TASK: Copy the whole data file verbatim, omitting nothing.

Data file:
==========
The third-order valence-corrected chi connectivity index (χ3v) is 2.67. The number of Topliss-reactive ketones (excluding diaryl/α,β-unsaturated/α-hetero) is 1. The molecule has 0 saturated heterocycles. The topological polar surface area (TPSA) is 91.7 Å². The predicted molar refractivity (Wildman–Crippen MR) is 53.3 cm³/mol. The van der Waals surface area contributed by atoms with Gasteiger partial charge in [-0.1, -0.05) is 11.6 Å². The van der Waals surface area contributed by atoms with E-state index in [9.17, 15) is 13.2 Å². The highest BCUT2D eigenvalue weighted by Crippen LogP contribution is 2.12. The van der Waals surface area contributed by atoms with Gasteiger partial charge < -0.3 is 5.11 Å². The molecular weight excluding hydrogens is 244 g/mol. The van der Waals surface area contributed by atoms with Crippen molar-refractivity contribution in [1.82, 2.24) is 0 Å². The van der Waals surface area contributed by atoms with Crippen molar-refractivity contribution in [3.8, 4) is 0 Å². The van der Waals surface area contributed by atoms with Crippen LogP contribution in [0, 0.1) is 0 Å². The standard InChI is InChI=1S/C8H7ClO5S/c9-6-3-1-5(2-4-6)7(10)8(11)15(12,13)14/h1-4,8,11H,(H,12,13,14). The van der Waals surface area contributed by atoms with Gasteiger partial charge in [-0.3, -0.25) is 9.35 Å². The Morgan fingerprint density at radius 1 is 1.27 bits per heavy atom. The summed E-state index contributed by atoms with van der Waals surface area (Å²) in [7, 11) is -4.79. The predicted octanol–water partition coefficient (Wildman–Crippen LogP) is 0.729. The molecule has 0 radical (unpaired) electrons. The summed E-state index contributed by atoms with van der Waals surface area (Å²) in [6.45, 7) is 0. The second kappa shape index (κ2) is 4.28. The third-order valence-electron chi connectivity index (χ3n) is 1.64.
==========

The third-order valence-corrected chi connectivity index (χ3v) is 2.67. The number of Topliss-reactive ketones (excluding diaryl/α,β-unsaturated/α-hetero) is 1. The molecule has 0 saturated heterocycles. The topological polar surface area (TPSA) is 91.7 Å². The predicted molar refractivity (Wildman–Crippen MR) is 53.3 cm³/mol. The van der Waals surface area contributed by atoms with Gasteiger partial charge in [-0.1, -0.05) is 11.6 Å². The van der Waals surface area contributed by atoms with E-state index in [9.17, 15) is 13.2 Å². The highest BCUT2D eigenvalue weighted by Crippen LogP contribution is 2.12. The van der Waals surface area contributed by atoms with Gasteiger partial charge < -0.3 is 5.11 Å². The molecular weight excluding hydrogens is 244 g/mol. The van der Waals surface area contributed by atoms with Crippen molar-refractivity contribution in [1.82, 2.24) is 0 Å². The van der Waals surface area contributed by atoms with Crippen molar-refractivity contribution in [3.8, 4) is 0 Å². The van der Waals surface area contributed by atoms with Crippen LogP contribution in [0, 0.1) is 0 Å². The standard InChI is InChI=1S/C8H7ClO5S/c9-6-3-1-5(2-4-6)7(10)8(11)15(12,13)14/h1-4,8,11H,(H,12,13,14). The van der Waals surface area contributed by atoms with Gasteiger partial charge in [-0.3, -0.25) is 9.35 Å². The Morgan fingerprint density at radius 1 is 1.27 bits per heavy atom. The summed E-state index contributed by atoms with van der Waals surface area (Å²) in [7, 11) is -4.79. The predicted octanol–water partition coefficient (Wildman–Crippen LogP) is 0.729. The molecule has 0 radical (unpaired) electrons. The summed E-state index contributed by atoms with van der Waals surface area (Å²) in [6.45, 7) is 0. The second kappa shape index (κ2) is 4.28. The third-order valence-electron chi connectivity index (χ3n) is 1.64.